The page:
GM Supplier American Axle to Resume Labor Talks
American Axle & Manufacturing Holdings Wednesday said it would resume contract talks with striking workers as main customer General Motorswarned that work at another assembly plant would have to be slowed if the strike against its supplier continued.
Talks between American Axle and the UAW had been at a standstill recently, but the supplier said it and the union have agreed to resume negotiations at noon Thursday.
At American Axle, about 3,600 UAW-represented workers in Michigan and New York went on strike Feb. 26 against the supplier. It relies on GM for almost 80 percent of its sales.
Detroit-based American Axle was spun off from GM in 1994.
It has said it needs the UAW to accept steep concessions on wages in order to keep production in the United States. The UAW has been largely silent on the talks, but in a March 1 statement said it was "fighting to preserve good-paying U.S. manufacturing jobs."
"Nobody likes a strike, but the company continues to make unreasonable and unnecessary demands which attack our wages, pensions and health care -- and they haven't provided us the information we need to evaluate their proposals," Erv Heidbrink, president of UAW Local 2093, said in the statement.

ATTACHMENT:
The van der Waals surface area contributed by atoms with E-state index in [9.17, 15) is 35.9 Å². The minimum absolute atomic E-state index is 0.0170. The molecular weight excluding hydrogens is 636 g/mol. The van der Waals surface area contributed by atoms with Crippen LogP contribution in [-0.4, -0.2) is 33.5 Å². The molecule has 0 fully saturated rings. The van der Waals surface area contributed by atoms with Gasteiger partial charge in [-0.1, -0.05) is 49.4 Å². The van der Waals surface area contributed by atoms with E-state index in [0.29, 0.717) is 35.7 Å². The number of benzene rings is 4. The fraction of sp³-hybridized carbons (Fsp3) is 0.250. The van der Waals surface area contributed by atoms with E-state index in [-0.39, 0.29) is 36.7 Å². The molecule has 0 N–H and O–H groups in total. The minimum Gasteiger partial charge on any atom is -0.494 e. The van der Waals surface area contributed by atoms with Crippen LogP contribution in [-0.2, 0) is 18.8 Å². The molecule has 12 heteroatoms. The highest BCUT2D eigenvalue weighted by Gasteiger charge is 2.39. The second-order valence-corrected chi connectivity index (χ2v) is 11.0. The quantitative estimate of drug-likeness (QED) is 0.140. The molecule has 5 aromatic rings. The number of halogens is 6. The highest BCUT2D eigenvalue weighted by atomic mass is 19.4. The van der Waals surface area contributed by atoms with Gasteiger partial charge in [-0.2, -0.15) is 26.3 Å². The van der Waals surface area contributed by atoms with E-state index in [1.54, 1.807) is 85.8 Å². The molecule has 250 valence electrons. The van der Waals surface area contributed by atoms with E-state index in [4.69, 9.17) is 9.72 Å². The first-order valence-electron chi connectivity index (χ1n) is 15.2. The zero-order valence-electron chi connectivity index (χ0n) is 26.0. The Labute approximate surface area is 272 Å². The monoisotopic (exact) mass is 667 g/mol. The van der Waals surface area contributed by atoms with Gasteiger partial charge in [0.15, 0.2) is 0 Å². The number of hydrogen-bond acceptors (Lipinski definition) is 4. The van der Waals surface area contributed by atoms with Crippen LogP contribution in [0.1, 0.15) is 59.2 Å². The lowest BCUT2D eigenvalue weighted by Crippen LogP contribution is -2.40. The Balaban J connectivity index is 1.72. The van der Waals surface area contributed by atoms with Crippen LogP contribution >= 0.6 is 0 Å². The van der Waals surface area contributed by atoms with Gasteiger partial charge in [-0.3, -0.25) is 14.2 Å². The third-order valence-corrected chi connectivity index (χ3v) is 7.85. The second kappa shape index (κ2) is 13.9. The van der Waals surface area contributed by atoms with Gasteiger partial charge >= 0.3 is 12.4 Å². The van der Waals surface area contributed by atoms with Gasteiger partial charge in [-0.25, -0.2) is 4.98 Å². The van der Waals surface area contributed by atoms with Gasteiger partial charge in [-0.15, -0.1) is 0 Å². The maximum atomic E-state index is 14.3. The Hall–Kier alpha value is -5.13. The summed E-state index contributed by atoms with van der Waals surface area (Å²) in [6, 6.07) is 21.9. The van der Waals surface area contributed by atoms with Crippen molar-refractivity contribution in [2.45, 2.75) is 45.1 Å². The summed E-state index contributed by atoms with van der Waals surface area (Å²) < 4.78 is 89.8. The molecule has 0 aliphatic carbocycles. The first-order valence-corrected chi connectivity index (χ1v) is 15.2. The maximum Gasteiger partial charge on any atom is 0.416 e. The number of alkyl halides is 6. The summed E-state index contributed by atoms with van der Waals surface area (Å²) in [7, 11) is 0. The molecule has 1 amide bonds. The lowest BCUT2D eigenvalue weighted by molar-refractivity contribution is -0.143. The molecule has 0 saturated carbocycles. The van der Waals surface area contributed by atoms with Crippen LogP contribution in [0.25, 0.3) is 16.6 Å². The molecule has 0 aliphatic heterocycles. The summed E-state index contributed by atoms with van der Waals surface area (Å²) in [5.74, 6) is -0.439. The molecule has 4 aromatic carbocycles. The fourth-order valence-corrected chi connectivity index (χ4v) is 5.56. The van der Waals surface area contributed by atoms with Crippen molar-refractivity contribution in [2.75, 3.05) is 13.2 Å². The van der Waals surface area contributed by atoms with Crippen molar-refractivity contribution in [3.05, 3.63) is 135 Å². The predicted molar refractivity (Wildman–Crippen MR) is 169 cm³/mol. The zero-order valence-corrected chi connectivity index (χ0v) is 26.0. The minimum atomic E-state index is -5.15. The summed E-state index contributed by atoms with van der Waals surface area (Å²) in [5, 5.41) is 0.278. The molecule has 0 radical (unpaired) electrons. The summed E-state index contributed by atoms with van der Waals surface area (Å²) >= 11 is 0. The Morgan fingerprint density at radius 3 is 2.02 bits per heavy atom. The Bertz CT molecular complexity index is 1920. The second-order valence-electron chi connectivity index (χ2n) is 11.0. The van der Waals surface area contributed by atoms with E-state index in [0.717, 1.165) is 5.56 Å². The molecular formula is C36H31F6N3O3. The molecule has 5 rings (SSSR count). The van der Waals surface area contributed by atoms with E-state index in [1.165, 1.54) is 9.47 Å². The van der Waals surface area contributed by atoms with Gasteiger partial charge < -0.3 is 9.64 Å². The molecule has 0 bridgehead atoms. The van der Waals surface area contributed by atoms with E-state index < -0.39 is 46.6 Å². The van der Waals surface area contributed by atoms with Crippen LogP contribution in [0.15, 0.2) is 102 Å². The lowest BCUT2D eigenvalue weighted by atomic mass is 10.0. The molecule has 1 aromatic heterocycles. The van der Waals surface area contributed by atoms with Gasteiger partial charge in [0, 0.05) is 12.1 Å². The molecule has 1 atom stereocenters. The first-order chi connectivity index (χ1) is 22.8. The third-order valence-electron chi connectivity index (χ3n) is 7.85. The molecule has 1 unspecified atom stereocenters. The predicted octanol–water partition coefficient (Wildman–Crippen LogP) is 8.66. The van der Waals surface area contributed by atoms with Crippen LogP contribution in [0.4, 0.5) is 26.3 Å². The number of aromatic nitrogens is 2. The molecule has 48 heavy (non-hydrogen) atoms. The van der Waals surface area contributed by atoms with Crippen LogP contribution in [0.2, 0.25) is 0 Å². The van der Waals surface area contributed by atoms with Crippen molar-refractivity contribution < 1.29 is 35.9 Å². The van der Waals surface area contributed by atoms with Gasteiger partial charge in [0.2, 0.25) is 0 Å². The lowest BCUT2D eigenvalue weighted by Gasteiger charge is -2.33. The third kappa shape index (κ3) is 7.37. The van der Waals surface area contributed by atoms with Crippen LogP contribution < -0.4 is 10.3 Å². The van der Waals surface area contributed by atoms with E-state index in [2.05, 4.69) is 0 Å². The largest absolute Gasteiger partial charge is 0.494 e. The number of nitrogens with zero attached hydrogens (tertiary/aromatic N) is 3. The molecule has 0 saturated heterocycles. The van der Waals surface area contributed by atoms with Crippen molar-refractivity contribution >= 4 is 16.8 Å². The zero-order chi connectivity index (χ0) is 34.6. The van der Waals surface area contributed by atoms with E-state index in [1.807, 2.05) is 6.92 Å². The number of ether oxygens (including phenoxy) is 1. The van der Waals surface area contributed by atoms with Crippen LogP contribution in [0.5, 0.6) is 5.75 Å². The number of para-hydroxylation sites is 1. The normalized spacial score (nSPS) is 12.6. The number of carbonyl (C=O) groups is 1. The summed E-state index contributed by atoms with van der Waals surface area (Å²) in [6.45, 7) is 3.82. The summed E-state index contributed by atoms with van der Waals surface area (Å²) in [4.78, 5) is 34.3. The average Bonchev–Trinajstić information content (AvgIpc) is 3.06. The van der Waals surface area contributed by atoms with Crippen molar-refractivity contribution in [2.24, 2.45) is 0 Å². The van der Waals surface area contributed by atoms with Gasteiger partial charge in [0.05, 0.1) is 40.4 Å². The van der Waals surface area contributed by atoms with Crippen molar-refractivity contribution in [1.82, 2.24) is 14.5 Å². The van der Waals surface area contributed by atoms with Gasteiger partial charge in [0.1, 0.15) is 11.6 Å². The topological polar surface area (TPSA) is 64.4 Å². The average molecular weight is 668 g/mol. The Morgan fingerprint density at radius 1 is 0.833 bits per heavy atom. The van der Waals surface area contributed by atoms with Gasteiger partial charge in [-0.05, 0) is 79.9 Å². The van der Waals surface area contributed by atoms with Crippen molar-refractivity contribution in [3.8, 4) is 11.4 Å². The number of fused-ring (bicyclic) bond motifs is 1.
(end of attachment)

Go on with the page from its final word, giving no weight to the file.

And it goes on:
The local represents about 800 UAW members at an American Axle facility in Three Rivers, Michigan.
Lehman Brothers analyst Brian Johnson said Wednesday in a research note to clients that it appeared American Axle would emerge from the talks with lower-than-anticipated labor costs, a positive factor for earnings and the stock price.
American Axle appeared to be targeting a reduction of 1,000 U.S. workers through buyouts, and that the UAW had agreed to that concession but not the size of the incentives, Johnson said. Lower cash wages are also being discussed.
GM said an eighth plant, which builds sport utility vehicles in Wisconsin, will be affected next week as the impact from the strike widens for the No. 1 U.S. automaker.
GM's Janesville, Wisconsin, assembly plant will operate on shortened shifts next week, the automaker said on a company Web site. The plant builds the Chevrolet Tahoe and Suburban as well as GMC Yukon and Yukon XL SUVs, and employs almost 2,300 hourly workers.
GM said that if the strike lasts beyond next week, it will evaluate other work schedules for the Wisconsin plant.
On Tuesday, GM said it expected to close its Toledo, Ohio, transmission plant next week. The eight affected GM plants combined employ almost 17,400 hourly workers, or almost 22 percent of the automaker's blue-collar work force in North America.
Analysts have said a short work stoppage could allow GM to run down inventories of trucks and sport utility vehicles but have cautioned that a longer disruption could be costly.
Shares of American Axle were down 3 cents at $21.43 while those of GM were up 3 cents at $23.10 in morning trade on the New York Stock Exchange.